rural issues

Updated at 12:45 p.m. ET

The Trump administration is extending a reprieve for Huawei Technologies and U.S. companies working with the telecom giant by 90 days, the Commerce Department announced Monday.

Yoel Alonso sat in a cell for 10 months before he ever met with a lawyer. His wife had to travel 1,000 miles to visit him at the remote Louisiana facility where he was detained.

Alonso is not imprisoned for committing a crime. In fact, he turned himself in to immigration officials last October, seeking asylum from Cuba. Since then, he has been detained in two rural facilities — first in Louisiana, and now in Adams County, Miss. — where he is faced with daunting legal hurdles. Chief among them: Alonso has met his lawyer only once in his nearly 11 months in federal custody.

Telehealth turned Jill Hill's life around.

The 63-year-old lives on the edge of rural Grass Valley, an old mining town in the Sierra Nevada foothills of northern California. She was devastated after her husband Dennis passed away in the fall of 2014 after a long series of medical and financial setbacks.

"I was grief-stricken and my self-esteem was down," Hill remembers. "I didn't care about myself. I didn't brush my hair. I was isolated. I just kind of locked myself in the bedroom."

Why Air Ambulance Bills Are Still Sky-High

Jun 14, 2019

In April 2018, 9-year-old Christian Bolling was hiking with his parents and sister in Virginia's Blue Ridge Mountains, near their home in Roanoke. While climbing some boulders, he lost his footing and fell down a rocky 20-foot drop, fracturing both bones in his lower left leg, his wrist, both sides of his nose and his skull.

A rescue squad carried him out of the woods, and a helicopter flew him to a pediatric hospital trauma unit in Roanoke.

Carol Burgos is worried her neighbors think she is bringing the neighborhood down.

She lives in a mobile home park in a woodsy part of Columbia County, N.Y, just off a two-lane highway. The homes have neat yards and American flags. On a spring Saturday, some neighbors are out holding yard sales, with knickknacks spread out on folding tables. Others are out doing yardwork.

Burgos' lawn is unruly and overgrown.

"How bad do I feel when these little old ladies are mowing their lawn and I can't because I'm in so much pain?" she says.

Gravel Bike Racing Lifts Rural Economies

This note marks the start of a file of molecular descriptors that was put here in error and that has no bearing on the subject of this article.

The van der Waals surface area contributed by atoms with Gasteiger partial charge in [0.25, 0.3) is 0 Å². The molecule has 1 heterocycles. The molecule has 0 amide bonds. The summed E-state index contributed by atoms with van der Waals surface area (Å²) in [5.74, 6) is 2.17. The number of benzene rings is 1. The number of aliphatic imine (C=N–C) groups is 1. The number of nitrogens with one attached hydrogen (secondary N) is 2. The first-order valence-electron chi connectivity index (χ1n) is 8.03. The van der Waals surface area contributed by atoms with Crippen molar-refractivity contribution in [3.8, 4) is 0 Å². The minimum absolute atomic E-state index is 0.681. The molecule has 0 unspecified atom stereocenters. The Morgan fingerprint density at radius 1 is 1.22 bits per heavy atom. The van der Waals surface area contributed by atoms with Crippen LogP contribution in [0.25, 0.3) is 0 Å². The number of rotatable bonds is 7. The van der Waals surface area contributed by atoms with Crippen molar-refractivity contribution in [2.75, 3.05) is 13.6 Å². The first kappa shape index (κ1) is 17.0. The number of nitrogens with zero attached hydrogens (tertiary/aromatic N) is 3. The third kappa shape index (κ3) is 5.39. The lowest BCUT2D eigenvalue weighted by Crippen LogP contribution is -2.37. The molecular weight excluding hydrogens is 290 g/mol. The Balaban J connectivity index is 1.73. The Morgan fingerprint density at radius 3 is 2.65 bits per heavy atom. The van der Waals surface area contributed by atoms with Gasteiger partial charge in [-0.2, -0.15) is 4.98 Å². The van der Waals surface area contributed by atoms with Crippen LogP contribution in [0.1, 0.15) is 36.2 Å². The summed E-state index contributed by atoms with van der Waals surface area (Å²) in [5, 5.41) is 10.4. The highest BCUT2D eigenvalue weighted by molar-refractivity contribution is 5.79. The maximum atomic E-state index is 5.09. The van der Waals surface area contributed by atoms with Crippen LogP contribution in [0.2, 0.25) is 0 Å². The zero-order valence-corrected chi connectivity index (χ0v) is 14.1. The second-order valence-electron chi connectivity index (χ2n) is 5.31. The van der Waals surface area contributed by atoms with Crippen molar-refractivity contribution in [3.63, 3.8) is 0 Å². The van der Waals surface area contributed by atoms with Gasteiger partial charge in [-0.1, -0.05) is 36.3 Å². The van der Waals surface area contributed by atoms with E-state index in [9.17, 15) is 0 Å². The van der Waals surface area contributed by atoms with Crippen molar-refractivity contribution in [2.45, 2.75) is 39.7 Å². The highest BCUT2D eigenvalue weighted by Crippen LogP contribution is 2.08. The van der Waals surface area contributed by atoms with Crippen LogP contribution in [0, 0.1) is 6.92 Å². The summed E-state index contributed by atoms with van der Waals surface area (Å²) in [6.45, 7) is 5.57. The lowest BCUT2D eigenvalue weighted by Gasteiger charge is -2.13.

May 31, 2019

This weekend, thousands of cyclists from across the world will set off on a grueling 200-mile race across gravel roads in Emporia, Kansas. The sport has grown to such a level that there are now 600 such events across the country — and they’re lifting rural economies. WUNC’s Jay Price (@JayatWUNC) reports on the racing phenomenon.

As rural hospital closures roil the country, some states are banking on a rescue from a Trump administration proposal to change the way hospital payments are calculated.

The goal of the proposal, unveiled by Centers for Medicare & Medicaid Services Administrator Seema Verma in April, is to bump up Medicare's reimbursements to rural hospitals, some of which receive the lowest rates in the nation.

Taylor Walker is wiping down tables after the lunch rush at the Bunkhouse Bar and Grill in remote Arthur, Nebraska, a tiny dot of a town ringed by cattle ranches.

The 25-year-old has her young son in tow, and she is expecting another baby in August.

"I was just having some terrible pain with this pregnancy and I couldn't get in with my doctor," she says.

Polling by NPR finds that while rural Americans are mostly satisfied with life, there is a strong undercurrent of financial insecurity that can create very serious problems for many people living in rural communities.

The findings come from two surveys NPR has done with the Robert Wood Johnson Foundation and the Harvard T.H. Chan School of Public Health on day-to-day life and health in rural America.

A slight drizzle had begun in the gray December sky outside Community Christian Church as Reta Baker, president of the local hospital, stepped through the doors to join a weekly morning coffee organized by the Fort Scott, Kan., chamber of commerce.

The town manager was there, along with the franchisee of the local McDonald's, an insurance agency owner and the receptionist from the big auto sales lot. Baker, who grew up on a farm south of town, knew them all.

Still, she paused in the doorway with her chin up to take in the scene.

Pages